Australian writer David Dufty’s just-released (2017) “The Secret Code-Breakers of Central Bureau” attempts to be two things at once: a hard-nosed revisionist cryptologic history of the Second World War in the Pacific, and a disarmingly charming series of Australian vignettes glimpsing behind the Ultra curtain.
Central Bureau was the (deliberately anonymous-sounding) name given to a large part of Australia’s WW2 code-breaking apparatus: yet as the war dragged on, the politicking and turf wars caused an enormous amount of fragmentation.
Dufty tries to treat this deftly, but the networks of internal intrigue and alliances read too much like subtly broken org charts to make sense as mere words on a page. (Some diagrams would be a helpful addition for the paperback release, in my opinion.)
Japanese Navy codes, Army codes, Water Transport codes, ground-to-air codes, sea-to-air codes: all of these were tackled and defeated. Yet even though the theoretical structure and nature of some were worked out early on (e.g. JN-25 by John Tiltman), the codes themselves and the additive tables used to scramble them were subject to change. So the practical cryptologic work never ended, right up to the end of the War.
What is clear throughout Dufty’s book is that historians (OK, mostly American historians) have to date failed to present a balanced picture including Australian cryptological contributions to the war in the Pacific. Sadly, this imbalance was further hindered by the hostile attitude of many Australians (particularly politicians) to non-operational veterans in the post-war period.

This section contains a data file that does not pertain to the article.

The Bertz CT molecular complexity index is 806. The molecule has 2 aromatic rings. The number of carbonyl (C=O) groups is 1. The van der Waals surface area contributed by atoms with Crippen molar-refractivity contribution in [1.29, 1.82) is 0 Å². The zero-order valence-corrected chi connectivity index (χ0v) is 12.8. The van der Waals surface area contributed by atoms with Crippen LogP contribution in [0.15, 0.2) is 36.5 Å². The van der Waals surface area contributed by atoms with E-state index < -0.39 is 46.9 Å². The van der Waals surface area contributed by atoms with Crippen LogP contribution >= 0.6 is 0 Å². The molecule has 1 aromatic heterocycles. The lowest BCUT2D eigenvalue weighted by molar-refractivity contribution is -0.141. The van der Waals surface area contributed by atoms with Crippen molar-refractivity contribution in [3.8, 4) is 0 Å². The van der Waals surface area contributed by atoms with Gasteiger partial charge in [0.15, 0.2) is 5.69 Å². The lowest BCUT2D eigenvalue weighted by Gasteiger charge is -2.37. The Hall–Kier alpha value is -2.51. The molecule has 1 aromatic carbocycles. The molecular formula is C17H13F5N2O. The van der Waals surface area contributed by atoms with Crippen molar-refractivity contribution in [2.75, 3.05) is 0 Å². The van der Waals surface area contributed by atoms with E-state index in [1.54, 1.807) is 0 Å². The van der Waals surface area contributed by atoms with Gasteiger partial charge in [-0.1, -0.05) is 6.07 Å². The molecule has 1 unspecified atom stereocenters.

I’m pleased to say that Dufty’s historical research and grasp of the realpolitik going on (particularly between the USA and Australia) rings much truer than other accounts I have read: the tricky balance between being aware of Ultra information and acting upon that same information is a leitmotif that runs through his narrative.
As an historical account of practical code-breaking under fire, then, the book gets a 4-star Cipher Mysteries rating: had it not got caught in the shifting sands of the multiple code-breaking organizations and agendas in the first half of the book, it might even have got to 4.5 stars.
But if your interests aren’t as, well, “code-breakery” as mine, and you’re happy to skim the chapters where the narrative gets a little bogged down in the details, there’s a lot of human interest – and yes, even cryptological love-stories in the margins of TypeX messages – to be had.
In short, it’s also a pretty good summer read (in Kindle format, because the hardback is too pricey for most budgets, and there is no softback edition as yet), though perhaps only for those who already know their substitution from their transposition. :-/